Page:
Two men in fishing boat on river, and man standing under tree on shore (1951)Edwin O. Reischauer Institute of Japanese Studies, Harvard University

The bell tower and ancient cypress along the Kyukitakami River in Sumiyoshi Park were ravaged by the 2011 tsunami.

Oshima Shrine Bell, waiting to be moved (2019)Edwin O. Reischauer Institute of Japanese Studies, Harvard University

In fall of 2019 a new levee and berm, perhaps 10m above the river, was being constructed for the structure housing the great bronze bell. Beyond the construction of the new raised automobile bridge just beyond Nakase Island can be seen.

Tsunami ravaged tree , Oshima Shrine (2019)Edwin O. Reischauer Institute of Japanese Studies, Harvard University

In fall of 2019 a new levee and berm, perhaps 10m above the river, was being constructed for the structure housing the great bronze bell. Beyond the construction of the new raised automobile bridge just beyond Nakase Island can be seen.

Ishinomaki waterfrontEdwin O. Reischauer Institute of Japanese Studies, Harvard University

Omigarihama and the Ishinomaki Ocean Front

A significant portion of the Ishinomaki ocean front was largely undeveloped in 1951 and later became the industrial port for Ishinomaki. This area was near Camp Matsushima, now the Japanese Air Self Defense Force (JASDF) Base. I have many photographs of GIs and young boys playing along this largely undeveloped waterfront. Subsequent industrial and residential development in the area was largely destroyed in 2011. Some of the area is to become parkland and with protection some redevelopment of former uses. 

Woman carrying load, coming from the bay (1951)Edwin O. Reischauer Institute of Japanese Studies, Harvard University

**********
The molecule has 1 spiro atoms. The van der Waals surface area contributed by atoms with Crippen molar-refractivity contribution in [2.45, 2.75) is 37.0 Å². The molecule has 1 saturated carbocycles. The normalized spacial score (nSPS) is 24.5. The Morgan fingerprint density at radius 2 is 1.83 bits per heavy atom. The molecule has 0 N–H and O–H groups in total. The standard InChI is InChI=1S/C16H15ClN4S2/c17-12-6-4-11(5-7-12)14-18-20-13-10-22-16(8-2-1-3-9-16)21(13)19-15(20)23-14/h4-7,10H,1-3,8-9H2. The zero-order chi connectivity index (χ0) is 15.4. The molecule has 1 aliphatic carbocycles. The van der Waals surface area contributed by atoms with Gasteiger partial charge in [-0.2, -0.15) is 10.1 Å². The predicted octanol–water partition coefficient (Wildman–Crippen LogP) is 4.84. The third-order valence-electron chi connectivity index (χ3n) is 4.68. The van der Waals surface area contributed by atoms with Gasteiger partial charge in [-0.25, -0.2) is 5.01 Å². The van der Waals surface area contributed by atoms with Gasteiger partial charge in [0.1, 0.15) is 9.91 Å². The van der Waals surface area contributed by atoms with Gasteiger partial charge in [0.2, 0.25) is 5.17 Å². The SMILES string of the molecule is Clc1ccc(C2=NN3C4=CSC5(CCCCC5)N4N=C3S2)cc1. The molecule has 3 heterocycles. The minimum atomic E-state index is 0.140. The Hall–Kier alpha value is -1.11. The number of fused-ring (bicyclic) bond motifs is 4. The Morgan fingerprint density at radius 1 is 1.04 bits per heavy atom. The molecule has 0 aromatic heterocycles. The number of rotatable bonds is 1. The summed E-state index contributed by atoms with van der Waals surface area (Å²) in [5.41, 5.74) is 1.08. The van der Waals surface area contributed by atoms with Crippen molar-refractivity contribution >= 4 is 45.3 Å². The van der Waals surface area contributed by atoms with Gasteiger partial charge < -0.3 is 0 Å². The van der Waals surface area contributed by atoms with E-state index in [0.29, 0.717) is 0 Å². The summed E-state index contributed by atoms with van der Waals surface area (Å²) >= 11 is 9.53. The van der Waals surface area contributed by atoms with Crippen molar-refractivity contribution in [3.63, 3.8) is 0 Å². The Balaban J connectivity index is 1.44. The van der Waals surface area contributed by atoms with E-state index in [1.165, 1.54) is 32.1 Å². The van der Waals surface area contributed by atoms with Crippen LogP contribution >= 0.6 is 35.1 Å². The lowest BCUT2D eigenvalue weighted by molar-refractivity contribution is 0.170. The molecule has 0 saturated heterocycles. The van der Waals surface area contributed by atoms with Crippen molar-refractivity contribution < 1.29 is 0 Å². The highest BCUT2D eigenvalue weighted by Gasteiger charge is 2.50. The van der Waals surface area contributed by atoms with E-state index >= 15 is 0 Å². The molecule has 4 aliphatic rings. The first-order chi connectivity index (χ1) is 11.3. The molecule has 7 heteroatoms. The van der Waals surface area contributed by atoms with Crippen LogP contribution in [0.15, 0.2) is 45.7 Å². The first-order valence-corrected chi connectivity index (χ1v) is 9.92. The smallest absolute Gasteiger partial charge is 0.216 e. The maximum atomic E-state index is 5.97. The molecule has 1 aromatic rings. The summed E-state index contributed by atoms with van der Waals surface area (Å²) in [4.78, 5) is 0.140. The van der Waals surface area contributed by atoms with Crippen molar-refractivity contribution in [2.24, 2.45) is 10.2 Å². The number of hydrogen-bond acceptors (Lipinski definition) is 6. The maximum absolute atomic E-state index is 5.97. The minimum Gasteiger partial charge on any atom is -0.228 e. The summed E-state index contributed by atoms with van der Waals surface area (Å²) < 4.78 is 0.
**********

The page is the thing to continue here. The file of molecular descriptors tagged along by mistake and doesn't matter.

The Omigari Beach (Hama) area was just outside Camp Matsushima. In 1951 it was rice fields or undeveloped ocean frontage as much of the low flat lands in the area were at that time.

American soldiers and children on beach (1951)Edwin O. Reischauer Institute of Japanese Studies, Harvard University

The Omigari Beach (Hama) area was just outside Camp Matsushima. In 1951 it was rice fields or undeveloped ocean frontage as much of the low flat lands in the area were at that time.

People and boats along shore (1951) by George ButlerEdwin O. Reischauer Institute of Japanese Studies, Harvard University

The Omigari Beach (Hama) area was just outside Camp Matsushima. In 1951 it was rice fields or undeveloped ocean frontage as much of the low flat lands in the area were at that time.

Children standing on beach (1951) by George ButlerEdwin O. Reischauer Institute of Japanese Studies, Harvard University

My father encountered these boys many times in his walks.

Group of children (1951)Edwin O. Reischauer Institute of Japanese Studies, Harvard University

This group of children were at a small store just outside the base, in land that is now part of the JASDF base. The older boy embracing his brother told him about the exhibit in Sendai in 2018 and he traveled from Tokyo to see it. This kind of story, which seems to occur as new articles are published in the Ishinomaki Kahoku, make the whole venture worthwhile for so many who have lost family archives and memorabilia.

Boats along shore (1951)Edwin O. Reischauer Institute of Japanese Studies, Harvard University

The Oshika Peninsula stretches more than ten miles south and west of Ishinomaki. Though technically part of the city, each village on the peninsula has had their say on how they would prepare for a possible future tsunami. There are numerous fishing villages like Tsukinoura and Kobuchi Harbor along the west side of the peninsula. All were inundated in 2011 and devastated. For centuries the fisherman and their families lived right on the water and their relationship with the sea very close.

Fishing Village (1951) by George ButlerEdwin O. Reischauer Institute of Japanese Studies, Harvard University

Here is a view of Kobuchi Harbor taken in 1951.

Kobuchi Harbor Wall Construction (2019)Edwin O. Reischauer Institute of Japanese Studies, Harvard University

Here, Kobuchi Harbor is pictured when I visited in 2019. In October of 2019 we saw the construction of new sea walls and gates that appeared to be about 5 meters tall. Behind the walls were some commercial fisheries businesses and residences. Many residences were relocated further up hill.

Fishing boats in harbor (1951)Edwin O. Reischauer Institute of Japanese Studies, Harvard University